Helen Praetz Daffey.
Dr Jim Bowler is well known as the scientist who discovered Mungo Lady and Mungo Man, ancient remains buried on the dried-up shores of Lake Mungo in outback New South Wales, subsequently dated at 42,000 years old. Their discovery changed our understanding of how and when Australia was occupied. It also profoundly changed the course of Jim Bowler’s life.
Around 160 people crowded into St Joan of Arc’s church hall in Brighton on 11 July to celebrate NAIDOC week, and to hear Jim Bowler’s talk on Aboriginal Spirituality: learning from Aboriginal people. In this lecture, he reflected on these changes within the context of scholarly findings about Aboriginal culture and spirituality. What follows is a brief summary of his lecture, which was sponsored by the parish social justice group.
When he first discovered the ancient remains at Lake Mungo in the late 1960s, Jim Bowler did not know a single Aboriginal person. He grew up on a potato farm at Leongatha, and worked on the land for some years after leaving school, land which had been transformed by industrious Irish settlers until it resembled the west coast of Ireland. From the time of colonial settlement, Aboriginal people were dispossessed and killed: their slaughter is now estimated at 20,000 people who died in defence of their own lands. Further, thousands of Aboriginal skeletons were exhumed and sold to museums and collectors here and overseas.
Aboriginal people in Australia far longer than we thought
Early estimates suggested Aboriginal people occupied Australia around 20,000 years ago, a fiction exposed by the discoveries at Lake Mungo. However, in new research published this year after a decade-long investigation at Point Ritchie near Warrnambool, Jim Bowler and colleagues found evidence of human activity dating back 120,000 years. These people were possibly the first humans to walk on this pristine land.
By the middle of last century, the area now known as Lake Mungo had been opened to pastoral settlement, without any presence of Aboriginal survivors. The bone fragments Jim discovered there were scooped up and taken away for analysis by the Australian National University’s anthropologists. Reconstruction of these remains at the ANU established them as those of an ancient but fully modern human female. Jim’s discovery five years later of a skeleton known as Mungo Man led to Lake Mungo, along with the adjacent Willandra Lakes, being recognised as a UNESCO World Heritage Area.
Scientists followed the normal practice of that time in removing and dating the remains at Lake Mungo. Subsequently, an agreement was struck between traditional owners of the land, the Barkantji, Mutthi Mutthi, and Ngiyampaa people, and the ANU scientists that further research would be conducted collaboratively. Now, local Aboriginal people and descendants of Mungo Lady and Mungo Man are employed in all the activities associated with a national park.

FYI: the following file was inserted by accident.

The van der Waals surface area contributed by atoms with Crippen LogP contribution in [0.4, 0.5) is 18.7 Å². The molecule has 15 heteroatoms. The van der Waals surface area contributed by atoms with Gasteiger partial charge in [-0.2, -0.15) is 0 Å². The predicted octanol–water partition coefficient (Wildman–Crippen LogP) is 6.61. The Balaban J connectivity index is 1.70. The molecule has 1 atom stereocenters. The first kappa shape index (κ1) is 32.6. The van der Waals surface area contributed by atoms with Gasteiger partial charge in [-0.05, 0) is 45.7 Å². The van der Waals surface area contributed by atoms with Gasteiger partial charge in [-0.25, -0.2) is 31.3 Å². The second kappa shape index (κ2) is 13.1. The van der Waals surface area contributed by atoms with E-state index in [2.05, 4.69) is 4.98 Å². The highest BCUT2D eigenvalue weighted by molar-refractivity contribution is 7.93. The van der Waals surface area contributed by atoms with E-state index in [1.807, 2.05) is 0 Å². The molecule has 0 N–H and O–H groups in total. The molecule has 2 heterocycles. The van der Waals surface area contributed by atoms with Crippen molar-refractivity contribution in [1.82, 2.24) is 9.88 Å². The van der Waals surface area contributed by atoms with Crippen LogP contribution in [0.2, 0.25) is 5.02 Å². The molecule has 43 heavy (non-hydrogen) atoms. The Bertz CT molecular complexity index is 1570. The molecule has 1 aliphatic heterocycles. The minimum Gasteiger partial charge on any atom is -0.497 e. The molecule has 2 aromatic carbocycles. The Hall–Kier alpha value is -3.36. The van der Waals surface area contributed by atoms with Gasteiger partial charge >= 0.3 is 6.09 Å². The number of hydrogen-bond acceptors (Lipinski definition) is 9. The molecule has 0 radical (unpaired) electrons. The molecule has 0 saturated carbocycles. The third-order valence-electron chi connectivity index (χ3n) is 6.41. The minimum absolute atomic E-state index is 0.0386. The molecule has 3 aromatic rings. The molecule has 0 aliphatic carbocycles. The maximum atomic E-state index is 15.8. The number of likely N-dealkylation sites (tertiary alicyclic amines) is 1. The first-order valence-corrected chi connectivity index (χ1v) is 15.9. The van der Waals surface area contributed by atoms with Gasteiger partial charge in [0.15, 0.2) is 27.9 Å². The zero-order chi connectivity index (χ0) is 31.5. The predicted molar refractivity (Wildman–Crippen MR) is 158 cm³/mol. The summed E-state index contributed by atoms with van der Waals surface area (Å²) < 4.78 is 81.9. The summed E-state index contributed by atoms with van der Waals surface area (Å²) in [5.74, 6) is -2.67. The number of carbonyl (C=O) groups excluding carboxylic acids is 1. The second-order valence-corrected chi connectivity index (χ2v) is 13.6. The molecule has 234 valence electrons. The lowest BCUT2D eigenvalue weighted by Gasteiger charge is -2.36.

Aboriginal people express their spirituality in their deeply felt connection to country. While they shaped the landscape through their activities, we have transformed it, often degrading the environment. Charles Darwin, who visited Australia and didn’t think much of it, saw Australia as a vast and discomfiting desert, far from being a desirable ‘Princess of the South’. The scientists of the Enlightenment period ignored Aboriginal peoples’ intimate familiarity with and understanding of the land, as well as their stories about its origins, later characterised as ‘Dreaming’. The land was rapidly despoiled as it was ‘developed’, and knowledge of Aboriginal methods of sustainable land management and ecology were lost, ignored, or unknown.
Growing awareness of Aboriginal culture & spirituality
Recently, things have changed, however, with increased global awareness of climate change and humanity’s impact on the environment. There is a new awareness of the importance of reconciliation for Australia’s future and an increased desire to learn how we came to occupy this land and to acknowledge its original custodians. Children in school learn much more than formerly about the foundations of Australia and our early history.
Pope Francis in his encyclical, Laudato Si’, urges us to protect the environment, and calls environmental vandalism sinful. He writes, ‘for human beings to contaminate the earth’s waters, its land, its air, and its life – these are sins’.
These statements link us back to the times of St Francis, who praised Brother Sun, Sister Moon and Stars, Brothers Wind and Air, Sister Water, Brother Fire, and Sister Earth our mother. Our modern scientific understanding holds that the world began 13.7 billion years ago with the big bang. Modern humans were active in Australia 120,000 years ago. People lived at Lake Mungo 42,000 years ago. Mungo Man’s burial involved a sophisticated community response, including a mourning ritual of anointing with ochre, which can be likened to a requiem in a cathedral.
We all share a sense of connection to the cosmic reality, to the trees, the animals and the soil, all as alive as we are. We share cosmic connections to land, to nature, and to each other: we are cosmophiles. Acting and feeling as though we are part of nature generates a sense of empathy towards all of nature, rather than utilitarianism.
That theme is echoed by the Jesuit palaeontologist Pierre Theilhard de Chardin in his famous book, The Phenomenon of Man. He defined ‘the without’ and ‘the within’ of things, the consciousness which we all share, and our subconscious which shows up in our dreaming at night. We feel and act as part of nature.
Joan Bowler had the final word, reminding us of a comment by a Muthi Muthi elder, Mary Pappin, who said that, ‘Jim did not find Mungo Man but Mungo Man found him!’
For information and advice about related curriculum initiatives, contact Jenny Bowler 0415 647 799, or firstname.lastname@example.org.